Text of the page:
Sonic Intimacy in Kate Soper’s Confessions from the Killing Jar
In her 2017 American Musicological Society endowed lecture, Susan McClary compared the conclusion of Kate Soper’s dissertation —analysis of her piece Voices from the Killing Jar (2010-2012)—to McClary’s own experience of having to “come-out” as a woman in the field of musicology. While the phrase “coming-out” is never used in Soper’s dissertation, she describes the process of acknowledging herself as a minority gender. Soper’s acknowledgement mirrors a coming-out as a moment of reclaiming selfhood and selfcare. In this paper, I argue that Voices from the Killing Jar is Soper’s reclamation and emphasis of her gendered self that she had minimized to be accepted as a serious contemporary composer in the United States.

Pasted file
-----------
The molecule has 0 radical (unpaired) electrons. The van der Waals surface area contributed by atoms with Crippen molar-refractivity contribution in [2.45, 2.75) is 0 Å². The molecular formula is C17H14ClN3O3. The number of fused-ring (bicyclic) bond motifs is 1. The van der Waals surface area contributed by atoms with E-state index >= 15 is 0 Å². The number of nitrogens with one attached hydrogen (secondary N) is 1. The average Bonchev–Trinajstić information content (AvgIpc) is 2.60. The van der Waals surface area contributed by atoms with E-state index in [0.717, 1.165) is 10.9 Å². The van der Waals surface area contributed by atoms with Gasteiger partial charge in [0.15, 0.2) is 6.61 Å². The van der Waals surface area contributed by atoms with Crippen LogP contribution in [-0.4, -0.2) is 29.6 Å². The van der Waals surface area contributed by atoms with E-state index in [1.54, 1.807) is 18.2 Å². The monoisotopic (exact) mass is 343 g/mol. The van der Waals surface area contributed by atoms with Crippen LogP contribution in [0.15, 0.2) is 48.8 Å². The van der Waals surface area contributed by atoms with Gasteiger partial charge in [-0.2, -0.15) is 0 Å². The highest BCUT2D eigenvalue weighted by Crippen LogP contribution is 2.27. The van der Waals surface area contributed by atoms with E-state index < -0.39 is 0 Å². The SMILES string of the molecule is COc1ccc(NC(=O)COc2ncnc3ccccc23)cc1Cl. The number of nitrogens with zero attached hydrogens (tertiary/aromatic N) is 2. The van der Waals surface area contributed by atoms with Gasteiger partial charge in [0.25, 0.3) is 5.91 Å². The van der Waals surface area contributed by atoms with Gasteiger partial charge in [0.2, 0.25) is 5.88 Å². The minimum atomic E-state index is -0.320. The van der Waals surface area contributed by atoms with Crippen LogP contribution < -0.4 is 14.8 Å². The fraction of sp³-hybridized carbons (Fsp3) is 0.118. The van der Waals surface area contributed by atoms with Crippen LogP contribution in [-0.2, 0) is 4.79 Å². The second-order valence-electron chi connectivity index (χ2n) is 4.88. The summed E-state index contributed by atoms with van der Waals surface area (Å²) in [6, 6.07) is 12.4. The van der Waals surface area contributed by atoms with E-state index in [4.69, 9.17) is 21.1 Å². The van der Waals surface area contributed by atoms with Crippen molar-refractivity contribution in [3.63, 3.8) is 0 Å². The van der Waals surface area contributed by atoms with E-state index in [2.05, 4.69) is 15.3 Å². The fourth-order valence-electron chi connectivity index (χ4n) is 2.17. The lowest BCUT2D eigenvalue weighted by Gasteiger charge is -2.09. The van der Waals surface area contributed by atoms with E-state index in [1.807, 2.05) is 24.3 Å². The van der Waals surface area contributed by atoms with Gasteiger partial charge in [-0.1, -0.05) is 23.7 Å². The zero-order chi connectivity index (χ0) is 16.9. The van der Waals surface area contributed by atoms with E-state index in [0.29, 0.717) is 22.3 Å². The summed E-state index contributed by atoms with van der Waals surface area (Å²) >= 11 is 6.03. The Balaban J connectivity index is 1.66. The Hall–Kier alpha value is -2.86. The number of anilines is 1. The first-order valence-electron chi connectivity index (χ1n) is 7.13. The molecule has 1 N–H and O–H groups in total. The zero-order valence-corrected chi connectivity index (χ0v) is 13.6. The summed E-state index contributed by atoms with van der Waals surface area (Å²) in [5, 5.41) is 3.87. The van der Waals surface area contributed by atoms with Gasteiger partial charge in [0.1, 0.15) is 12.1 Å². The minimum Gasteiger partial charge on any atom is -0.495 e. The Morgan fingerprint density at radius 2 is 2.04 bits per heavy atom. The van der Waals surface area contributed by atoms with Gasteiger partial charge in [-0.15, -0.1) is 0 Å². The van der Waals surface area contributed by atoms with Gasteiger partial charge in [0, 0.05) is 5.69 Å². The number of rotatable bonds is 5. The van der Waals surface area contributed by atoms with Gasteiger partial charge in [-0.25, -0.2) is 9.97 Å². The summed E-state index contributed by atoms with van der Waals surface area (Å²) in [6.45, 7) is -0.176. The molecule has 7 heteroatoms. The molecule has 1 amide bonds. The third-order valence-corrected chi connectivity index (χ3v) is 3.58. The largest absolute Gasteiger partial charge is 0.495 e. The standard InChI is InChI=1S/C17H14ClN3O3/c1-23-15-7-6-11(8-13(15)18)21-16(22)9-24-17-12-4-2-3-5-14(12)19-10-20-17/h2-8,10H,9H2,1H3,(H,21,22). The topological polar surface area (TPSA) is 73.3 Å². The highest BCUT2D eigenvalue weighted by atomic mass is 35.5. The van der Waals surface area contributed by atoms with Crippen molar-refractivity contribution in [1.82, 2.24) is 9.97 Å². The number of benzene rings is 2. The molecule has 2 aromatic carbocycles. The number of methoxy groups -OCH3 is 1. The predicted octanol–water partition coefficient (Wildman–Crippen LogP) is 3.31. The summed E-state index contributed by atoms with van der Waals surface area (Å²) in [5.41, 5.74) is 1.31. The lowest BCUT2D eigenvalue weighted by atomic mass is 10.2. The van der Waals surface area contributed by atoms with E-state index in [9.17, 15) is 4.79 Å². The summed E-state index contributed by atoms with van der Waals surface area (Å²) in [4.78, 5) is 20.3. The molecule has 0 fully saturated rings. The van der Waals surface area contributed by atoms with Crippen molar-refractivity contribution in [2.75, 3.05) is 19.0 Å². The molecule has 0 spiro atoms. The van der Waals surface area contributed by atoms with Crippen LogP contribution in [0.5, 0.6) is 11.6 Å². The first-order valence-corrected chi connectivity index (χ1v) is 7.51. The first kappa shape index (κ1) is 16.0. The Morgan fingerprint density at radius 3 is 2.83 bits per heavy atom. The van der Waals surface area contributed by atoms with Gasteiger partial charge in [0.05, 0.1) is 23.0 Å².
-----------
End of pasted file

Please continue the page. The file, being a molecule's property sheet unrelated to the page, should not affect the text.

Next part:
I argue that Soper’s reclamation of selfhood is achieved through a crafted coming-out confession as a method of selfcare. Through Chloe Taylor’s interpretation of Foucauldian technologies of self, I examine movement VI. Interlude: Asta Sollilja. Interlude focuses on the reality of Asta Sollilja— a tragic character from Harold Laxness’s Independent People. Through what I call ‘sonic confessional intimacies,’ Soper’s music sonically forms Asta Sollilja away from her killing jar —nineteenth-century rural Iceland and anxiety. The techniques of ‘sonic confessional intimacies’ such as a broken ground bass, vocal failure, and phrase repetition stem from musical indexes of the western traditions of lament and mourning. In Interlude, Soper composes an expanded representation Sollilja by writing into Sollilja’s story a moment of personal care. In embodying Sollilja through performance and writing a moment of care for Sollilja, Soper performs her own selfcare. Within the argument of my paper, I add Soper’s piece as an example of music as a technology of self-formation and selfcare.